Area residents out for a summer stroll recently discovered that a new but familiar substance had leaked onto the steps of Newtown Creek’s Nature Walk.
Laura Hofmann and her husband Mike, members of the Newtown Creek Alliance and several other community organizations, discovered oil at the bottom of the Nature Walk steps while they were walking on the Department of Environmental Protection’s Nature Walk last weekend.
“My husband and I were horrified to see the amount and variety of oil there,” said Hofmann. “We could see that the oil was at least halfway across the creek. We saw that the oil was past and in Whale Creek. And we could see that the oil spread past the DAC property as well.”
Hofmann alerted local elected officials about the oil on August 14, who in turn contacted the Department of Environmental Conservation about the leak.
Riverkeeper, an environmental neighborhood watch program, sent investigators on the water on the weekend of August 16, examining the film of oil that had developed near the mouth of the creek. The watchdog organization’s chief investigator, Basil Seggos, said it was nearly impossible to determine where the source of the oil is coming from, though it is possible it could have come off a barge or a nearby tugboat.
“ExxonMobil is there, Motiva Oil is there, there are 200 CSOs where oil could flush into the Creek. It could be any one of those sources,” Seggos said. “It would help to know which direction the tide was flowing that day. We’ve seen this before. It’s unfortunately quite common.”
The next steps in remediating the oil spill is for the state to send the DEC or the Coast Guard to cordon off the area with the highest concentration of oil using a boom and then skim as much of the pollutant off the surface as possible. Local officials, including Councilmember David Yassky’s office, say they will continue to pressure oil companies to keep their existing sites clean.
“If ExxonMobil is looking for proof that it has not done enough to clean up the oil spill in Greenpoint, it ought to send someone over to the Newtown Creek nature walk,” said Jake MaGuire, a spokesman for Yassky. “Maybe instead of spending money on glossy PR mailers for members of the press, the company should get serious about cleaning up they mess it made in Brooklyn more than 50 years ago.”
DEC officials said they are the process of sending investigators to examine the site. Meanwhile, Hofmann and other NCA members just want the oil cleaned up as quickly as possible.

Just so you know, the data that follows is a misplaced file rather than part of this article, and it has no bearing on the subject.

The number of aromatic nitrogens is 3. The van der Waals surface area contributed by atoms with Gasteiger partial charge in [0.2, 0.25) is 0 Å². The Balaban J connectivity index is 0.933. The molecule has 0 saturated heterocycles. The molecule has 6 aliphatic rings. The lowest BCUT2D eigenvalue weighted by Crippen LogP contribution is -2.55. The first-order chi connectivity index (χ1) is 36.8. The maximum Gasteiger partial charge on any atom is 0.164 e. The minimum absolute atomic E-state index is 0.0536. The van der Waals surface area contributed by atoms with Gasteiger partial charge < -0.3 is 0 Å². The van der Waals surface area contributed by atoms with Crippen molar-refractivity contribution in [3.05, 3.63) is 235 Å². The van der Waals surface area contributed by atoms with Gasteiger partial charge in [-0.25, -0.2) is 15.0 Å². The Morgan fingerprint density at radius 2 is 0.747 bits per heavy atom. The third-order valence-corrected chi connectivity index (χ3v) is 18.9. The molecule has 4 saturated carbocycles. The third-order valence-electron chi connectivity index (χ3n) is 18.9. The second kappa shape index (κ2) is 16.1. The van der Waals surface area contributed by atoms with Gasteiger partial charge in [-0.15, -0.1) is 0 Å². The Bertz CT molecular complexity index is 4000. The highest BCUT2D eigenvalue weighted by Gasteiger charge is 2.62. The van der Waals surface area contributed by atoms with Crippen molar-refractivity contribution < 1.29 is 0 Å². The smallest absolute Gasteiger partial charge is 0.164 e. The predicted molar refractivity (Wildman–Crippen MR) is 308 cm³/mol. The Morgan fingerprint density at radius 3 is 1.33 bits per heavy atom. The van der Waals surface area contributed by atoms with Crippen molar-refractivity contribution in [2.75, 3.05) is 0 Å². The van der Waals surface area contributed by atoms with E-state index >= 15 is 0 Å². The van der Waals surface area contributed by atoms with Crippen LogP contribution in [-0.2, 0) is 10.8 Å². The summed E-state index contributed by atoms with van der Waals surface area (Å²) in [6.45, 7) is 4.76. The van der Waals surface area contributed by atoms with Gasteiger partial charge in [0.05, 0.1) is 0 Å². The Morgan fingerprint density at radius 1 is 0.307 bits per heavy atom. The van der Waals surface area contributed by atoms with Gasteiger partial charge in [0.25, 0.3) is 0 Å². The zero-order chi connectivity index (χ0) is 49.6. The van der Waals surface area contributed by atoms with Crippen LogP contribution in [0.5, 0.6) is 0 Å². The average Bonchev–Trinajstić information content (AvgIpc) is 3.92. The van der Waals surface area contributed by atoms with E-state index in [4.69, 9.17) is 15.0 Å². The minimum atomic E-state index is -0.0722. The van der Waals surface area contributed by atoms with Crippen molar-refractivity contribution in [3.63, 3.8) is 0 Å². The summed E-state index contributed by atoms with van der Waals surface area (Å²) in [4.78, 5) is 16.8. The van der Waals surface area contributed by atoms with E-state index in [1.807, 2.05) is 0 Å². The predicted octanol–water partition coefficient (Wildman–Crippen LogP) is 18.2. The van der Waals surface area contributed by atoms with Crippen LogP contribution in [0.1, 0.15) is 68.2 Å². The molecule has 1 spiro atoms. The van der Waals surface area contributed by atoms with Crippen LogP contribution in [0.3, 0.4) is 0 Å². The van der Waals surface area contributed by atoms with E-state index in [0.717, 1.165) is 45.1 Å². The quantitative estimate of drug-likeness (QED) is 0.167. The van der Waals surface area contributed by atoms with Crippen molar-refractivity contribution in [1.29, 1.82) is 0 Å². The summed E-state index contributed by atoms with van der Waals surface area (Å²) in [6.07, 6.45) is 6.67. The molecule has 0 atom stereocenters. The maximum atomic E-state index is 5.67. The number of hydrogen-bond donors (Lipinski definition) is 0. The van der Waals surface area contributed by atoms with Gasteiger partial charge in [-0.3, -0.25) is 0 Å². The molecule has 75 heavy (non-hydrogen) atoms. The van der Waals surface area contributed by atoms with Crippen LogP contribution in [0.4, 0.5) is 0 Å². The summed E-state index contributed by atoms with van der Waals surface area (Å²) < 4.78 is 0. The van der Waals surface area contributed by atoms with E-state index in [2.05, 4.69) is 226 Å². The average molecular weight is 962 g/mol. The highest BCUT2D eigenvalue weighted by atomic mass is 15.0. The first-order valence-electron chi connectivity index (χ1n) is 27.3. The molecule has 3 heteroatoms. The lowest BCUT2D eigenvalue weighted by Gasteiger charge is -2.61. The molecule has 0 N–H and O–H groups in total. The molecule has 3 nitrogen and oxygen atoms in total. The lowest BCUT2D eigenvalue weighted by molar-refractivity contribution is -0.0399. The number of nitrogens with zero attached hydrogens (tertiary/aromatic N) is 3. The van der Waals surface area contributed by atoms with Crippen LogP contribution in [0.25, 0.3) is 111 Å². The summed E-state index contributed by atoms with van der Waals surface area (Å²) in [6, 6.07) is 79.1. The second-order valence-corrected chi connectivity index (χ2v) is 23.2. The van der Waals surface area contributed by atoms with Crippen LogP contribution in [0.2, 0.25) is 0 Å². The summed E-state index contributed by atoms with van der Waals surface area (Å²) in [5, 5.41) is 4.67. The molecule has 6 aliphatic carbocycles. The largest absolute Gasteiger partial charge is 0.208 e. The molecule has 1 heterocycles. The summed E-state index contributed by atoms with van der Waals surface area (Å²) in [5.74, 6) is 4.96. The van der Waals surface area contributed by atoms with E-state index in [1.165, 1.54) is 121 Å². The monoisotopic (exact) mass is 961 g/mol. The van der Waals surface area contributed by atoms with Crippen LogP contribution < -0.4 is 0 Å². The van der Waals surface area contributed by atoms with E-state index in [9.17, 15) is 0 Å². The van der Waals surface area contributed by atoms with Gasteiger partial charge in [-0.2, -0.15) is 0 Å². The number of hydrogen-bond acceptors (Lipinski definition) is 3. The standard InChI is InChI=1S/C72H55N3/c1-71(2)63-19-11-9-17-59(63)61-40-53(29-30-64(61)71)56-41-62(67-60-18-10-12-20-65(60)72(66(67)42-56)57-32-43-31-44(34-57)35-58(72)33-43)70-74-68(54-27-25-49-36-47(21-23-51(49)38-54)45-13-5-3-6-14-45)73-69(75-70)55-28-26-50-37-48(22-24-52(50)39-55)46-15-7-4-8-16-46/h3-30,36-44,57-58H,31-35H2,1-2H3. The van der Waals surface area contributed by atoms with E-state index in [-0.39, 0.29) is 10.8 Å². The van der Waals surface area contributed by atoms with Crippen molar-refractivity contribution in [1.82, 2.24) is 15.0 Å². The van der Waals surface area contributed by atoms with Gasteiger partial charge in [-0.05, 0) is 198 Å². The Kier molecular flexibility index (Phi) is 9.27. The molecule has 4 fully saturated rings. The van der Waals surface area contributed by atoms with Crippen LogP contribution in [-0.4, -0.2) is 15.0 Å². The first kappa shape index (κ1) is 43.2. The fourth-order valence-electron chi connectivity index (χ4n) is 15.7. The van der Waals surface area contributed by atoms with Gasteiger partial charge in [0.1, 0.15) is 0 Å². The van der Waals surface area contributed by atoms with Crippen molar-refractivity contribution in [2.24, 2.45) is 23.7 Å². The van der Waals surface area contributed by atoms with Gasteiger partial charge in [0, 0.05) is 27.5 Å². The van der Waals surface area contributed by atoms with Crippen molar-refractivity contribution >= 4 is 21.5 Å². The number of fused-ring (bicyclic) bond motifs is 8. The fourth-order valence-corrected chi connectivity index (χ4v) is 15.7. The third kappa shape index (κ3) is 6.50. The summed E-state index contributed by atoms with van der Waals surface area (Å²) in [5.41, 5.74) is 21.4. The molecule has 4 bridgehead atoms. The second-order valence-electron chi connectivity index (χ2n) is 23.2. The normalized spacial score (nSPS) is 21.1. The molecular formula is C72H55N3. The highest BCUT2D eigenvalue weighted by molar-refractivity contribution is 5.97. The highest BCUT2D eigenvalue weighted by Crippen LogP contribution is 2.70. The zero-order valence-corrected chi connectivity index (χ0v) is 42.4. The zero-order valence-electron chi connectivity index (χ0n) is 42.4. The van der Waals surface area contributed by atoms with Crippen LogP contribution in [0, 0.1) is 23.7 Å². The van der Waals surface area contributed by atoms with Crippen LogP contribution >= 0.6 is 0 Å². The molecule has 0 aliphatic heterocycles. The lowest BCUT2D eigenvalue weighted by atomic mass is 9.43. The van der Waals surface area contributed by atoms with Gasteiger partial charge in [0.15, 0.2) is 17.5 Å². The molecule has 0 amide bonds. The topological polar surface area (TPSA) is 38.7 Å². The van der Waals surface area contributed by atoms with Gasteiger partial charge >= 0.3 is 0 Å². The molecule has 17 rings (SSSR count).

“The smell was really strong. My little granddaughter was sick to her stomach from both the smell and look of it. She described it as looking like vomit,” said Hofmann.
Two weeks ago, Yassky joined Councilmember Eric Gioia and Assemblymember Joseph Lentol to decry pollution in city waterways after a marine construction company, Pile Foundation, left garbage barges chained to a site across from the Nature Walk. Those barges have since been removed by the company, after pressure from the DEC and city officials, and are not the source of the oil, according to a spokesperson from Lentol’s office, which is working with the DEC to determine the source of this sudden increase in oil and to clean it up.
“Sadly, I long ago stopped being surprised at the news of pollution in Newtown Creek. But it seems especially horrid this time around because it is affecting our nature walk,” said Lentol. “Hopefully we can avoid this type of situation in the future and continue towards our goal of a clean pollution free Newtown Creek.”
©2008 Community News Group
By submitting this comment, you agree to the following terms:
You agree that you, and not BrooklynDaily.com or its affiliates, are fully responsible for the content that you post. You agree not to post any abusive, obscene, vulgar, slanderous, hateful, threatening or sexually-oriented material or any material that may violate applicable law; doing so may lead to the removal of your post and to your being permanently banned from posting to the site. You grant to BrooklynDaily.com the royalty-free, irrevocable, perpetual and fully sublicensable license to use, reproduce, modify, adapt, publish, translate, create derivative works from, distribute, perform and display such content in whole or in part world-wide and to incorporate it in other works in any form, media or technology now known or later developed.